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iPhone fingerprint security hacked one day after launch!

DateSeptember 27th, 2013
CommentsJames Stevens
Finger print scan
Before the iPhone 5s and iPhone 5c were released, a contest called ‘is touch ID hacked yet?’ was announced. As the title suggests, this involved numerous hackers from all over attempting to crack into iPhone 5s’s new security system. The iPhone maker said that there is a one in 50,000 chance of two individual fingerprints being similar and the technology offers “a very high level of security”. Carrying out these tests would allow hackers to determine just how secure the devices are.

This fingerprint technology was introduced by Apple on the iPhone 5s so as to improve the security of the device and to make it more secure. In addition, they wanted to make it easier for the authorised user to access their information and buy applications.

The idea is to spur users into securing their devices using the simplistic swipe method in comparison to regularly inputting multiple character passwords. Most people prefer to avoid this because it is perceived as an inconvenience.

The organiser of ‘is touch ID hacked yet?’ Nick Depetrillo, gained £13,000 in pledges to offer as prizes to the first hackers who can present video evidence that they successfully beat Apple’s biometric security. http://istouchidhackedyet.com/ states that the first person who is able to “reliably, and repeatedly break into an iPhone 5s” will be rewarded.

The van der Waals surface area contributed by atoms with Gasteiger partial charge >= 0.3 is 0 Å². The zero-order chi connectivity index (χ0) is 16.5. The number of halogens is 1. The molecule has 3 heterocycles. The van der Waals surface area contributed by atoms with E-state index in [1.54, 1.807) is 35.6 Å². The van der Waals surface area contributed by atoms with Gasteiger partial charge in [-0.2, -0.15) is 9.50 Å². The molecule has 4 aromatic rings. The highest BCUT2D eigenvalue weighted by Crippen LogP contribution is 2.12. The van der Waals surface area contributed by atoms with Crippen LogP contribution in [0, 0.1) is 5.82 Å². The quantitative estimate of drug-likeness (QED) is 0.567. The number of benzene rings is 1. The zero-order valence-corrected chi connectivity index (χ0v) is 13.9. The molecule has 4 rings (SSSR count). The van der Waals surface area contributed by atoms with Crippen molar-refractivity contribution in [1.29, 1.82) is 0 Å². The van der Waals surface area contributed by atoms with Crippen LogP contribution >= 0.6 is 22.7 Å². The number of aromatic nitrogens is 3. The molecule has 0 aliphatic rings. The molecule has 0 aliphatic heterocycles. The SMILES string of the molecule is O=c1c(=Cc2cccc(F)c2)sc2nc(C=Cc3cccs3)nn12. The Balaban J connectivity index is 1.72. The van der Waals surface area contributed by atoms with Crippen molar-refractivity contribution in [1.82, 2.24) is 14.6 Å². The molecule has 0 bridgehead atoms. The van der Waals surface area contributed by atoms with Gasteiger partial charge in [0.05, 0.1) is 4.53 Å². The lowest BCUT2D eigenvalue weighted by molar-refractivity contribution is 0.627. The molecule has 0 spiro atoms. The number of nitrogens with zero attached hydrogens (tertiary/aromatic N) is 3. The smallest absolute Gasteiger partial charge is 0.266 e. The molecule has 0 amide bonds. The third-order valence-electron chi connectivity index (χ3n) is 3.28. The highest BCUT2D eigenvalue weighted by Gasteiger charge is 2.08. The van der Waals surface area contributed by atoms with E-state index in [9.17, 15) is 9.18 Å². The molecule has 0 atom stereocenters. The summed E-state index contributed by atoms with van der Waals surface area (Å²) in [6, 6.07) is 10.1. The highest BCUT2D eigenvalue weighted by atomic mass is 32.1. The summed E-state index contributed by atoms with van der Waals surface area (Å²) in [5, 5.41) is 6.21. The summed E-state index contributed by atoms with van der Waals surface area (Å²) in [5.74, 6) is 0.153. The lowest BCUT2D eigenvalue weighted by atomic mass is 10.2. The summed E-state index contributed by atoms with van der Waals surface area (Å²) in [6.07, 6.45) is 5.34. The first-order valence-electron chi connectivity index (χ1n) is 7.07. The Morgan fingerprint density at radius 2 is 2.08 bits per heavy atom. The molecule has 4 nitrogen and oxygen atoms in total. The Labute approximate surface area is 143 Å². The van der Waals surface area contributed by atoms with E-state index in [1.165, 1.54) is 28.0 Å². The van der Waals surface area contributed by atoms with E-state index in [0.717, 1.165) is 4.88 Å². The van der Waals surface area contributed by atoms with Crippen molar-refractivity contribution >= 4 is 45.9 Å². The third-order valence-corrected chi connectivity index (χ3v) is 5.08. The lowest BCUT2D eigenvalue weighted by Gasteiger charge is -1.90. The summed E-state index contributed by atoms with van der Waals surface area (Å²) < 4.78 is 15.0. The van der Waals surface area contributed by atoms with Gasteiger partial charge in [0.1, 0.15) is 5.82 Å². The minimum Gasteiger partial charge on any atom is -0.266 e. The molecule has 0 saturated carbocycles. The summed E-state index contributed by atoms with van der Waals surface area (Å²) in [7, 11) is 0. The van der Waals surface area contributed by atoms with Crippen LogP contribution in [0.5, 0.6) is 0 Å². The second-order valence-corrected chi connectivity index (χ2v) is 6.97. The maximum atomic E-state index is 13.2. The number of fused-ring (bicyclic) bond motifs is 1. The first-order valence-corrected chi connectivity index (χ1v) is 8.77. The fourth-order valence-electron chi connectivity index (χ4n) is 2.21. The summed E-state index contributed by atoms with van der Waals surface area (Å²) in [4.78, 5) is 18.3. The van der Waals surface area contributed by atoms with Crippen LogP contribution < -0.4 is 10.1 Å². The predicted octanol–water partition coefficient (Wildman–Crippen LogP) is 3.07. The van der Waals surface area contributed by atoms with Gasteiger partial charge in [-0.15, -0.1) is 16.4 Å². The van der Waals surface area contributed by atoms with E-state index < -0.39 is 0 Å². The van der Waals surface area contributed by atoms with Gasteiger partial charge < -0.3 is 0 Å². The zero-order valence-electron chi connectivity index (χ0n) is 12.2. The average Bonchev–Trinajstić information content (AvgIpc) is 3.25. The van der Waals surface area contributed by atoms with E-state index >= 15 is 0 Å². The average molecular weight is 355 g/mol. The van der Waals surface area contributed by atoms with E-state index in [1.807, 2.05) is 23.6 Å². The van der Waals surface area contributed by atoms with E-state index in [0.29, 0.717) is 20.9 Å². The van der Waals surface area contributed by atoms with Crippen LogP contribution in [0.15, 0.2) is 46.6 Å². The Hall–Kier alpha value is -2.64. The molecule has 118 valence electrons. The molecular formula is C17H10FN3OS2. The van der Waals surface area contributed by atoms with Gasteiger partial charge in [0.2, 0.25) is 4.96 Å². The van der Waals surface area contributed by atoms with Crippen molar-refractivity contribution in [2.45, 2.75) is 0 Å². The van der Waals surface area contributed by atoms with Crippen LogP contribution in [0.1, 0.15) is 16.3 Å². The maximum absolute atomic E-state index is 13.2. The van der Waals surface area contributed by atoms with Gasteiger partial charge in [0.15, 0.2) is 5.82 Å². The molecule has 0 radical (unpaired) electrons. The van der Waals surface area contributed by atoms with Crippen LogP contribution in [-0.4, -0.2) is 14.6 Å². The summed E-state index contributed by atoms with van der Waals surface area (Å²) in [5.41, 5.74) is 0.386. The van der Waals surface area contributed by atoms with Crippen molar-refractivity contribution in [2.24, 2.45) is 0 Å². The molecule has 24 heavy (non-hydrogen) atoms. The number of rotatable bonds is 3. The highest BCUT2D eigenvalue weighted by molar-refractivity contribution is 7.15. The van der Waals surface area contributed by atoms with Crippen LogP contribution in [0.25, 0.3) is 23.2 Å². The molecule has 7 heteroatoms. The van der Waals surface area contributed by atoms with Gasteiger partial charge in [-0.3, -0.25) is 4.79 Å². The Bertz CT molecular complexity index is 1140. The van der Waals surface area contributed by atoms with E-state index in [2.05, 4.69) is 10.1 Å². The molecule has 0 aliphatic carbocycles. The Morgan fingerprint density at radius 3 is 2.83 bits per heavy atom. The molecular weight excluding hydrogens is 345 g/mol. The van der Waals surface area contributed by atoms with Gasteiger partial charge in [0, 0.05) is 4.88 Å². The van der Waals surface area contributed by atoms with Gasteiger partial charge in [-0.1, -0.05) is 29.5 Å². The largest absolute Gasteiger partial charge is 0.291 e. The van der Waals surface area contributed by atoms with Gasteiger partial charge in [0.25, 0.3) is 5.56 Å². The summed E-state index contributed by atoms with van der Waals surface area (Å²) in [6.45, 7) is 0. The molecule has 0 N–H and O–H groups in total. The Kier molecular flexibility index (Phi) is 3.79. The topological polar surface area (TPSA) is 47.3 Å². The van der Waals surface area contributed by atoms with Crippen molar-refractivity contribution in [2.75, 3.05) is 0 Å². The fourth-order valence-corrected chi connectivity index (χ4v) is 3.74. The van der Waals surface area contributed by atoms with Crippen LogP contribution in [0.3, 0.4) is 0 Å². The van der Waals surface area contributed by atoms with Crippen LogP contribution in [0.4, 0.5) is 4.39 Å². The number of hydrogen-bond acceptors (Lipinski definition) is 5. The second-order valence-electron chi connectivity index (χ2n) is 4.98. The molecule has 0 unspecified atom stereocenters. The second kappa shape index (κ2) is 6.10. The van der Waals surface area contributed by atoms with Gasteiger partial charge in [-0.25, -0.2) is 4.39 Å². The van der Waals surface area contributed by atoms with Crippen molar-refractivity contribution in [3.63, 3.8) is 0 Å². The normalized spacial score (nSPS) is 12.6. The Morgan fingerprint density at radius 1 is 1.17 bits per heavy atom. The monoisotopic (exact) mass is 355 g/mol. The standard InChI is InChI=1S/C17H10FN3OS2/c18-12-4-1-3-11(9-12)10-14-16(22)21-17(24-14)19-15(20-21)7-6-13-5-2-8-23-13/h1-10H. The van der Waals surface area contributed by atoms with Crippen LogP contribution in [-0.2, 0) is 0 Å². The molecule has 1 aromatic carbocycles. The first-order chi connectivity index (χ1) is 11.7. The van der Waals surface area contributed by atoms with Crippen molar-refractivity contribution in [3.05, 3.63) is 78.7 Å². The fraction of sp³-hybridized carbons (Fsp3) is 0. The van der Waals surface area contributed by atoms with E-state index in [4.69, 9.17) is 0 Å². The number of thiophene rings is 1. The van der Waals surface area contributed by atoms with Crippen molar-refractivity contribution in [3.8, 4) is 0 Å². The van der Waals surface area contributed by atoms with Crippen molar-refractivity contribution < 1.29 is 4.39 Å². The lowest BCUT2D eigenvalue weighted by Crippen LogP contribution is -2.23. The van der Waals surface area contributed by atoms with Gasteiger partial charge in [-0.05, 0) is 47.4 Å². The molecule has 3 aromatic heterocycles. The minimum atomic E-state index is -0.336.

Arturas Rosenbacher, founder of venture capital firm I/O Capital Partners and entrepreneur decided to up the contest stakes by increasing the cash prize by another £10,000.

Germany’s Chaos Computer Club (CCC) stated to have “successfully bypassed the biometric security of Apple’s Touch ID using easy everyday means”. As the first group to have overcome this system, they were rewarded with the crowd funded prize of alcohol, Bitcoins and an iPhone 5C in addition to cash.

CCC claimed that they were able to accomplish this task by taking photos of a fingerprint left on a glass surface and then creating a fake finger which would be able to unlock the phone.

Hackers often compete to see who is able to bypass the security on new devices. In the case of Apple’s iPhone 5s, the cash prize raises the incentive to achieve this.

Apple has not yet addressed the ability of hackers lifting individual prints and making fake fingers, which the CCC claim to have achieved.

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